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Comes rushing on this woeful land at once!
I know not what to do: I would to God,
(So my untruth had not provok'd him to it), ' .
The king had cut off my head with my brother's.
What, are there posts despatch'd for Ireland :
How shall we do for money for these wars!
Come, sister,—cousin, I would say: pray, pardon

me. Go, fellow (To the Servant.), get thee home, provide

some carts, And bring away the armour that is there.

(Erit Servant. Gentlemen, will you go muster men? if I know How, or which way, to order these affairs, Thus thrust disorderly into my hands, Never believe me. Both are my kinsinen; The one's my sovereign, whom both my oath And duty bids defend ; the other again, Is my kinsman, whom the king hath wrong'd; Whoni conscience and my kindred bids to right. Well, somewhat we must do.-Coine, cousin, I'll Dispose of you :-Go, muster up your men, And meet me presently at Berkley-castle. I should to Plashy too;But time will not permit:-All is uneven, And every thing is left six and seven.

[Ercunt York and Queen. Bushy. The wind sits fair for news to go to Ire.

But none returns. For us to levy power,
Proportionable to the enemy,
Is all impossible.

Green. Besides, our nearness to the king in love,
Is near the hate of those love not the king.
Bagot. And that's the wavering cominons: for

their love Lies in their purses; and whoso empties them, By so much fills their hearts with deadly hate.

Bagot. Ander of those love not thuhe king in love,

• Disloyalty.

Bushy. Wherein the king stands generally con.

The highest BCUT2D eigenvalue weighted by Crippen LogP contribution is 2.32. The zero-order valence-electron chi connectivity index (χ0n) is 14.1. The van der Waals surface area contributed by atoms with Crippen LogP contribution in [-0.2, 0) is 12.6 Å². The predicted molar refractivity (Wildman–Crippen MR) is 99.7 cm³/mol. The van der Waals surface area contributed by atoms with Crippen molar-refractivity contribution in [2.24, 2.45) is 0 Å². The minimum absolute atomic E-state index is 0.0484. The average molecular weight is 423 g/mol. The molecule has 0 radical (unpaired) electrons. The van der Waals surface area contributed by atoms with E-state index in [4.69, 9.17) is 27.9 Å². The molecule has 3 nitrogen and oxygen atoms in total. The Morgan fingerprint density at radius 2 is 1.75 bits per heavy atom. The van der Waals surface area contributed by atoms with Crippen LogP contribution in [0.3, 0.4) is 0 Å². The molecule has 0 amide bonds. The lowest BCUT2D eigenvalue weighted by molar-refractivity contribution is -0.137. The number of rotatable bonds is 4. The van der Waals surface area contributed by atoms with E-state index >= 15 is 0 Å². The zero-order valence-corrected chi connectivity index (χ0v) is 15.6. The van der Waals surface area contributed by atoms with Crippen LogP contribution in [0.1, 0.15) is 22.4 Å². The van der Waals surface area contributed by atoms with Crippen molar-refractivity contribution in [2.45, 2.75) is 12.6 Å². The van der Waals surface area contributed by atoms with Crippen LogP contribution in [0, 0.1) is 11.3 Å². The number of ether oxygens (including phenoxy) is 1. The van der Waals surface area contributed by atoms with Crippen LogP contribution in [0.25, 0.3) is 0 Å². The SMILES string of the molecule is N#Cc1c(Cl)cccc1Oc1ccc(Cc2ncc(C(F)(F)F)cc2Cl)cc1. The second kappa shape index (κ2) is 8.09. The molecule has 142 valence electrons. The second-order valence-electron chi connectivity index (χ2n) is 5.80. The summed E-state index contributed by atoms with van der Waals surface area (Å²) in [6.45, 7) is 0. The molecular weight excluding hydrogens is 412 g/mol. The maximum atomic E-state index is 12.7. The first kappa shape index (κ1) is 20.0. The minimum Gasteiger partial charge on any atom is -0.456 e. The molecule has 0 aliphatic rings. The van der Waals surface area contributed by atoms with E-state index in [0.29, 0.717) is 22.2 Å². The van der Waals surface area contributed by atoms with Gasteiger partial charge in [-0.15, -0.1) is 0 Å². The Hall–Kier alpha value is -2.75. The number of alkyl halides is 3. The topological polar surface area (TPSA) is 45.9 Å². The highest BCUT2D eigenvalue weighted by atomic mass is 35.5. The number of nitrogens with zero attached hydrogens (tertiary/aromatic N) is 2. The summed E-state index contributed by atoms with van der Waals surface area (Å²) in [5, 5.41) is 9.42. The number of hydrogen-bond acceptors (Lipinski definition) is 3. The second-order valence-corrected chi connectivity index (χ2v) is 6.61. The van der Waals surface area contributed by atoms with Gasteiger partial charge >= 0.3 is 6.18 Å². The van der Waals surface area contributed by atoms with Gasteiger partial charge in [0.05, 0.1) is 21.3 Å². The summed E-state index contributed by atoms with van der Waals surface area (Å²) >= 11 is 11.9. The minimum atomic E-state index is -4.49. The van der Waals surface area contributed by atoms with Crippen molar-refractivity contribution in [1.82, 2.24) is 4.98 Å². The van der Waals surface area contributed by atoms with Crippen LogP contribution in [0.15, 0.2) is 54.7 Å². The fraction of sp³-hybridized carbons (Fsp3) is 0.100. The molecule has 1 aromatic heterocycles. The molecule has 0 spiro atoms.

demn'd. Bagot. If judgement lie in them, then so do we, Because we ever have been near the king. Green. Well, I'll for refuge straight to Bristol

castle; The earl of Wiltshire is already there.

Bushy. Thither will I with you: for little office The hateful commons will perform for us; Except like curs to tear us all to pieces.Will you go along with us?

Bagot. No; I'll to Ireland to his majesty. Farewell : if hearts' presages be not vain, We three here part, that ne'er shall meet again. Bushy. That's as York thrives to beat back Bo.

Green. Alas, poor duke! the task he undertakes
Is-pumb'ring sands, and drinking oceans dry;
Where one on his side fights, thousands will fiy.

Bushy. Farewell at once; for once, for all, and
. ever.
Green. Well, we may meet again.

I fear me, never.



The Wilds in Glostershire.

Enter Bolingbroke and Northumberland, with

Boling. How far is it, my lord, to Berkley now?

North. Believe me, noble lord,
I am a sttanger here in Glostershire.
These high wild hills, and rough uneven ways,
Draw out our miles, and make them wearisome:
And yet your fair discourse hath been as sugar,
Making the hard way sweet and délectable.


But, I bethink me, what a weary way
From Ravenspurg to Cotswold, will be found
In Ross and Willoughby, wanting your company;
Which, I protest, hath very much beguild.
The tediousness and process of my travel:
But theirs is sweeten'd with the hope to have
The present benefit which I possess :
And hope to joy, is little less in joy,
Than hope enjoy'd: by this the weary lords
Shall make their way seen short; as mine hath done
By sight of what I have, your noble company.

Boling. Of much less value is my company,
Than your good words. But who comes here?